Pineapple Meal Prep
I'm a big fan of meal prepping. It's really the only way I can stay on track with wholesome meals throughout the week while also saving time and money.
Sometimes it can be difficult to get inspired for what I want to eat in advance. This week, however, was a different story...and it all started with a cheap pineapple. I can't resist a good deal, and it ended up really getting my creative juices flowing!
You know those recipes for Hawiian chicken with sticky sauce and pineapple chunks? Tastes so good, but I can't bare to squirt a bunch of ketchup into my food for many reasons. The loads of brown sugar doesn't make it any more appetizing for me either. I was determined to create a similar dish using beef and more wholesome ingredients, and pretty excited to share with you.
That turned out so good, and I still had half of a pineapple, so I was excited to try something else new. Inspired by Al Pastor but unable to make another trip to the market, I decided to make something similar without the specialty ingredients (or rotisserie spit)...and so glad I did!
(Side note: while dreaming this up, I kept reminiscing on my Peach-Jalapeno Pulled Pork recipe...have you tried that yet? So good and can be made with drained, canned peaches, too!)
Meal prep recipes, for me, need to be a few things; just as (if not more) delicious reheated, freezable and versatile. Both of these recipes check those boxes for sure!
Often, people are intimidated by cutting large fruits like pineapple. Don't have a special corer tool? No worries, it'll only take you a minute...with way less waste, too. Just make sure to use a large, sharp knife and a large cutting board with a well to collect the sweet juice. Spray your pineapple off in the sink and lie it on its side on the board. Cut off the the top and bottom, leaving a flat, stable surface. For a little fun to help speed up these lingering winter days, you can try to grow your own pineapple from the top!
Stand the pineapple up and slice off the sides, going around in a circle.
Slice large chunks of fruit off of the core. My favorite pineapple trick: save the core! Pineapples contain bromelain, an enzyme known for its exceptional meat tenderizing capabilities. Blend the core and use in marinades for tough cuts of meat or to naturally tenderize homemade beef jerky.
Finally, chop into your desired size. Easy peasy!
Sticky Slow Cooker Pineapple Beef
o 2 packages Grass-fed Beef Cubes
o 1 large green bell pepper, diced
o ½ pineapple, diced
o 1 medium onion, diced
o 1 Tbsp. tallow or cooking oil
o ¼ cup coconut aminos
o 2 Tbsp. arrrowroot powder
o 2-4 Tbsp. Raw Local Honey (see notes)
o 1 can petite diced tomatoes, drained well
o 1 ½ tsp. coarse salt
o ½ tsp. freshly ground black pepper
o ½ tsp. garlic powder
o ½ tsp. ginger powder
o ½ tsp. gochugaru flakes (see notes)
o ¼ tsp. paprika
1. Remove beef cubes from packaging and allow any liquid to drain. Mix together the last six ingredients and season cubes thoroughly.
2. Preheat a large cast iron skillet over medium-high heat on the stove. Heat tallow or oil, then sear beef cubes well in batches, not allowing to steam.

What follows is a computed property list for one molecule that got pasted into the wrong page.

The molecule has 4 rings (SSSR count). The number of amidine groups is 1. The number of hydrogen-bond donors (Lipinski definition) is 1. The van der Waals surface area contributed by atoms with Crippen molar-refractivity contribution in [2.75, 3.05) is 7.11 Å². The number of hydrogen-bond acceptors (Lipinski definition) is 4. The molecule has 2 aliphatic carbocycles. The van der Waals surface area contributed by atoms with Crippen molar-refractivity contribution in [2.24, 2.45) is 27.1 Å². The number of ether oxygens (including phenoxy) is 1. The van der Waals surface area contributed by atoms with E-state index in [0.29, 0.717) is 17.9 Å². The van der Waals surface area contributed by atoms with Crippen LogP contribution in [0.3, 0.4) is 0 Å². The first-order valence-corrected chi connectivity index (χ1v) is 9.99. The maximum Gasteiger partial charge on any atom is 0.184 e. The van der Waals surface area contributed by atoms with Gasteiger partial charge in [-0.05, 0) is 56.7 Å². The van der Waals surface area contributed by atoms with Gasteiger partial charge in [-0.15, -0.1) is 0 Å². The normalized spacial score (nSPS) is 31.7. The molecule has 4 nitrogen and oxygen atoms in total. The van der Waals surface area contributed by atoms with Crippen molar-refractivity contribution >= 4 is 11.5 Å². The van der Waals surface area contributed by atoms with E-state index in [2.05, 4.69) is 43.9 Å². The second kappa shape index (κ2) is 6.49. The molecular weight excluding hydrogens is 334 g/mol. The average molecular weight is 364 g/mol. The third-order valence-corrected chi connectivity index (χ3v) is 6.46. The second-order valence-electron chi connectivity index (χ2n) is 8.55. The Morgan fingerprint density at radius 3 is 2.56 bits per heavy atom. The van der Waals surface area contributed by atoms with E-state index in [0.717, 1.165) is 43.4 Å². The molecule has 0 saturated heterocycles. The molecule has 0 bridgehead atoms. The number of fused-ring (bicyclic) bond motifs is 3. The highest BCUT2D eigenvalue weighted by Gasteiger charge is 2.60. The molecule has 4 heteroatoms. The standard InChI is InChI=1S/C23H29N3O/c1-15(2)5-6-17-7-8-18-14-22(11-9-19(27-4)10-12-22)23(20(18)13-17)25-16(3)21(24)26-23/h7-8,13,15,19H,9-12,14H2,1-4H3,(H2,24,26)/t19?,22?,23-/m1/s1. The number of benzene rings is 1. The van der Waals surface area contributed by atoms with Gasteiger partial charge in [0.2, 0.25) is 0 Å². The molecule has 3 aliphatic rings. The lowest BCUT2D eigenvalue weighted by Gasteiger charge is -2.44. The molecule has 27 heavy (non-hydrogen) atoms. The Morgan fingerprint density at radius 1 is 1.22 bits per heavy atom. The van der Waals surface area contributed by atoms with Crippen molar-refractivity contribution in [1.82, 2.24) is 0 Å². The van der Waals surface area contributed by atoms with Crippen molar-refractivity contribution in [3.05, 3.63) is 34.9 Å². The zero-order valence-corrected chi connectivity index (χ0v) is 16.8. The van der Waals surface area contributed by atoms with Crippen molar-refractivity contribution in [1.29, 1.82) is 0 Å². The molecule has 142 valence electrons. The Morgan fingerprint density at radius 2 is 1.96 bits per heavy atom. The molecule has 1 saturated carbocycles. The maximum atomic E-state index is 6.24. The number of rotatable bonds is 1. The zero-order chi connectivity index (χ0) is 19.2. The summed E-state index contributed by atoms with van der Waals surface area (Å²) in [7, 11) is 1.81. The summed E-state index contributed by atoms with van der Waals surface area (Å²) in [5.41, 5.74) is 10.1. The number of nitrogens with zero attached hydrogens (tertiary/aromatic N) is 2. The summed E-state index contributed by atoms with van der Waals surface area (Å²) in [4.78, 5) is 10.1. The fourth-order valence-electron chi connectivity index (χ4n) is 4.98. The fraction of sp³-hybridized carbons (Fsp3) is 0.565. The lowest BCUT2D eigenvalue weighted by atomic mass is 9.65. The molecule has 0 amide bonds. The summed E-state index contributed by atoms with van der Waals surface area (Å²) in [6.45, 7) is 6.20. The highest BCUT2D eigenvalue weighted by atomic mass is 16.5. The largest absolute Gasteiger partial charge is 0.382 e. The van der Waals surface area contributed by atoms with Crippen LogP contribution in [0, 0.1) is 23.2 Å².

3. In your slow cooker crock, mix onion, pepper, pineapple, drained tomatoes and beef cubes. Over top, pour the coconut aminos and honey.
4. Place lid on and cook on low for 6 hours or until tender. To thicken the sauce, scoop out a bit of the juices from the crock and whish with arrowroot powder to make a slurry. Stir back into crock, increase temp to high and allow to cook for another 30 minutes with the lid off. Delicious served over coconut rice, see below.
- The sweetness level of coconut aminos varies drastically by brand. This is why the amount of honey isn't set. Unless you're confident with the salt vs. sweet balance, start with 1-2 tablespoons of honey and add the rest if needed when adding the arrowroot slurry.
- To make coconut rice, simply replace water in your rice recipe with coconut milk. We love to make it with jasmine rice, but it is still aromatic and adds another level of flavor when using brown rice.
[Almost] Al Pastor
o 1 large onion; halved then sliced
o ½ pineapple, cut into bite-sized pieces
o 2-3 Tbsp. cooking oil
o ¼ cup white vinegar
o ¾ cup water
o 2 Tbsp. coarse salt
o 2 tsp. ground black pepper
o 2 tsp. smoked paprika
o 2 tsp. onion powder
o 1 ½ tsp. garlic powder
o 1 ½ tsp. chili powder
o 1 tsp. mustard powder
o 1 tsp. cumin
o ½ tsp. turmeric powder
o ½ tsp. ground cayenne
1. In a small dish, mix together last 10 ingredients. Remove thawed pork roast from packaging and rub well with a thick coat of seasoning. If possible, do this 12-24 hours ahead of time and place back into the fridge wrapped tightly. Otherwise, allow it to sit with the rub at room temp for at least 30 minutes.
2. Preheat oven to 300-degrees.
3. Heat a large Dutch oven on the stove over medium heat and a tablespoon of oil. Sear roast well on all sides, adding more oil if needed, then briefly remove to a plate.
4. Add sliced onions and give it a quick stir before adding vinegar and water. Scrape the bottom and sides well to remove all of the yummy brown bits. Mix in the pineapple chunks.
5. Place pork roast on top of onions and pineapple, and place into the preheated oven for about 40 minutes per pound, checking on it at about the 25-30 minute per pound mark. Shred before serving.
- To prepare this in an electric slow cooker, simply follow the directions up until step 5 and instead assemble in the crock. Cook on low for 8 hours.
This was divine served on a corn tortilla with quick toppings; lime crema, diced red onion, cilantro and add-your-own jalapeno hot sauce.